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It is no coincidence that the region that has the highest percentage of Non-White students (90%) is also 11.7 times more likely to discipline their Black students than their White students, as data shows in ProPublica research.
Worse, the District of Columbia is also 3.7 times more likely to discipline their Latino students than their White students.
There are many other factors to consider when discussing racial inequity. Miseducation recently published an interactive map graphic that allows users to seek out their school district and compare it to others all over the U.S., using information from the United States Department of Education’s civil rights data.
This data covers school districts that are currently under Desegregation Orders. As of 2018, there are more than 50 million students in the school districts that are under the Desegregation Order.
Why Are These Trends Still Around?
This may be due to the fact that Latino and Black populations tend to still be of a lower socioeconomic status than White populations. Let it be noted that it has become much more complex than ever before.
In Colorado (21.7% Latino), for instance, new teachers that are just beginning their careers tend to work in districts that are lower income. When there is an unequal balance of teachers that do not have enough experience, it makes sense that the teacher will not have the ability to give their students the best education possible.
There are other situations to take into account.
“Latino kids and other kids of color face more adversity and toxic stress at home and in their community. They face harsher and more frequent punishment in school than their white peers,” according to Salud America!‘s Amanda Merck.
School-age children face battles in different aspects of their lives, some more than others.
Some Evidence of the disparities according to the researchers from the journal ProPublica.
- White students are nearly 3 times as likely to be in Advanced Placement classes compared to their Latino peers in states such as Connecticut (16.5%), Hawaii (10.7%), and Pennsylvania (7.6%)
- In South Carolina (5.7%), White students are 3.2 times more likely to be in AP classes compared to Black students
- Latino students are more than 3 times as likely to be suspended compared to their White peers in states Connecticut, Massachusetts (12.3%), Pennsylvania, and District of Columbia (11.3%)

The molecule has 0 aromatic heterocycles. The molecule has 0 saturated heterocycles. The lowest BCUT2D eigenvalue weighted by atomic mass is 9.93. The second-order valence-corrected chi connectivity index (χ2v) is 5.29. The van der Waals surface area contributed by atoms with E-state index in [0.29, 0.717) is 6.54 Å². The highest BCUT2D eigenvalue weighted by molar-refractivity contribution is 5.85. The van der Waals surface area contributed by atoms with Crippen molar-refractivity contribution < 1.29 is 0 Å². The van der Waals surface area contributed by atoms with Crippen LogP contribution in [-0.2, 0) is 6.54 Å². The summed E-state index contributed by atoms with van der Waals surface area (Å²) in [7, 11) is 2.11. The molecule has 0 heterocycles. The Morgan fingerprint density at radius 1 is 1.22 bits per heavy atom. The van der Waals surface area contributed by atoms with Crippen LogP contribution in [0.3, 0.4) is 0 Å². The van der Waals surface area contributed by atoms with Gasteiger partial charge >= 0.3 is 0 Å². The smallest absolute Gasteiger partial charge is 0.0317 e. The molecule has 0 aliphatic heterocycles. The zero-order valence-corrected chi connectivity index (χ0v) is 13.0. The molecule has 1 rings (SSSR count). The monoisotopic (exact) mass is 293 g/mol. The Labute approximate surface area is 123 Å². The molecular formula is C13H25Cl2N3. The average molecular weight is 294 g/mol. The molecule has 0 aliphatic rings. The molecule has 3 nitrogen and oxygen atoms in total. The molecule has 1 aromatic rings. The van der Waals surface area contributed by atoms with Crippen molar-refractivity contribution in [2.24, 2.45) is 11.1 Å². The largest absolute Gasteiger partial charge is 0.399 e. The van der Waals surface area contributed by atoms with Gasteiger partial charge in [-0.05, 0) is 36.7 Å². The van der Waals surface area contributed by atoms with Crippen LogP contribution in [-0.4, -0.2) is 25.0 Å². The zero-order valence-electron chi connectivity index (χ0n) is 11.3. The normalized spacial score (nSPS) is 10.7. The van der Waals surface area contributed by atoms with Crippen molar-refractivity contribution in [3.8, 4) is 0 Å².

- Across the U.S. Latino students are 1.3 times less likely to be in an Advanced Placement class compared to White students
This evidence of how racial inequalities can have a significant impact on our education system.
How Important are Exam Scores?
This project even embraces the fact that test scores seem to also be an area full of disparities.
“But on the AP tests as well, there is a clear racial and ethnic gap, with 72% of Asian test takers earning at least one three, compared to 66% of white students, 50% of Latino students, 46% of Native American students and 32% of black students,” says Scott Jaschik, founder of Inside Higher Ed.
There is also a prevalence of Latino and Black students who have SAT scores lower than Non-Latino White and Asian students. This graph provided by the College Board indicates that Latino and Black test scores are going down at an alarming rate.
SAT scores and AP Exam scores will be extremely important if students plan on going into higher education. Having a college degree will inevitably lead to a higher socioeconomic status.
In turn, a higher socioeconomic status can be a key factor in breaking the cycle of racial inequality.
It is important to dig deeper into the situations that may have caused the low exam scores. These are the environmental factors that lead to Latino students performing poorly on exams that can determine their future, such as AP and the SAT.
Can I Look at My School District?
There are over 17 thousand school district to take a look at, if your district or school is not on the list, there could be one near you with plenty of information.
All of the districts included in this interactive map fall under Desegregation Orders, whether it be under the federal or state level. These schools will remain in the Desegregation Order until the federal and state court deems it equal for all races and ethnic groups.
When a school district falls under such order, it is their overall goal to remedy the problems to the quality of what the court orders.
Further investigation into the database uncovers the vast amount of information about each school and more details about types of school discipline and opportunity measures. On a lighter note, the fact that this collection of data exists and is being analyzed to this degree is inspiring.
What Can You Do?
Start by downloading the free Salud America! “Handle With Care Action Pack.”
The Action Pack helps police, school, and mental healthcare leaders start the Handle with Care program, in which police notify schools when they encounter children at a traumatic scene, so schools can provide support right away.
From one perspective to another, learn about how Colorado is Reconsidering School Discipline for PreK through Second Grade.